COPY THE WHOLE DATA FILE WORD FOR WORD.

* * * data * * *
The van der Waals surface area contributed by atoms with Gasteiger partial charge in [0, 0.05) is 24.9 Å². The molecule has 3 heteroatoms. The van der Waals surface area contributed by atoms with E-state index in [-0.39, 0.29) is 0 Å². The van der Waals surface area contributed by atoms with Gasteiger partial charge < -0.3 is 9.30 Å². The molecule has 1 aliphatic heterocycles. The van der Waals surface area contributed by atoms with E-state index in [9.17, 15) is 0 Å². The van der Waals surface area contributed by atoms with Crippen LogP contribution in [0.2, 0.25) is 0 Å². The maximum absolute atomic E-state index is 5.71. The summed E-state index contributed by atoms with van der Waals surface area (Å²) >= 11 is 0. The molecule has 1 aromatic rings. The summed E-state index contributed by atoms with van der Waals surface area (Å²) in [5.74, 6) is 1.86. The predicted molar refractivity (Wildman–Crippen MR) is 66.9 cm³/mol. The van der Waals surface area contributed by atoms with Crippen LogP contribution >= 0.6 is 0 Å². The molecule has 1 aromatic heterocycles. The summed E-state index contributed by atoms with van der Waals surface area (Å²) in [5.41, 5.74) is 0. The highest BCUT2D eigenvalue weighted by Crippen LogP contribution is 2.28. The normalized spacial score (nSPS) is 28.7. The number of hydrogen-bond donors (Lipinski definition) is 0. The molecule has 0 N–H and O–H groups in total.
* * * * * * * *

The van der Waals surface area contributed by atoms with Gasteiger partial charge in [0, 0.05) is 24.9 Å². The molecule has 3 heteroatoms. The van der Waals surface area contributed by atoms with E-state index in [-0.39, 0.29) is 0 Å². The van der Waals surface area contributed by atoms with Gasteiger partial charge < -0.3 is 9.30 Å². The molecule has 1 aliphatic heterocycles. The van der Waals surface area contributed by atoms with E-state index in [9.17, 15) is 0 Å². The van der Waals surface area contributed by atoms with Crippen LogP contribution in [0.2, 0.25) is 0 Å². The maximum absolute atomic E-state index is 5.71. The summed E-state index contributed by atoms with van der Waals surface area (Å²) >= 11 is 0. The molecule has 1 aromatic rings. The summed E-state index contributed by atoms with van der Waals surface area (Å²) in [5.74, 6) is 1.86. The predicted molar refractivity (Wildman–Crippen MR) is 66.9 cm³/mol. The van der Waals surface area contributed by atoms with Crippen LogP contribution >= 0.6 is 0 Å². The molecule has 1 aromatic heterocycles. The summed E-state index contributed by atoms with van der Waals surface area (Å²) in [5.41, 5.74) is 0. The highest BCUT2D eigenvalue weighted by Crippen LogP contribution is 2.28. The normalized spacial score (nSPS) is 28.7. The number of hydrogen-bond donors (Lipinski definition) is 0. The molecule has 0 N–H and O–H groups in total.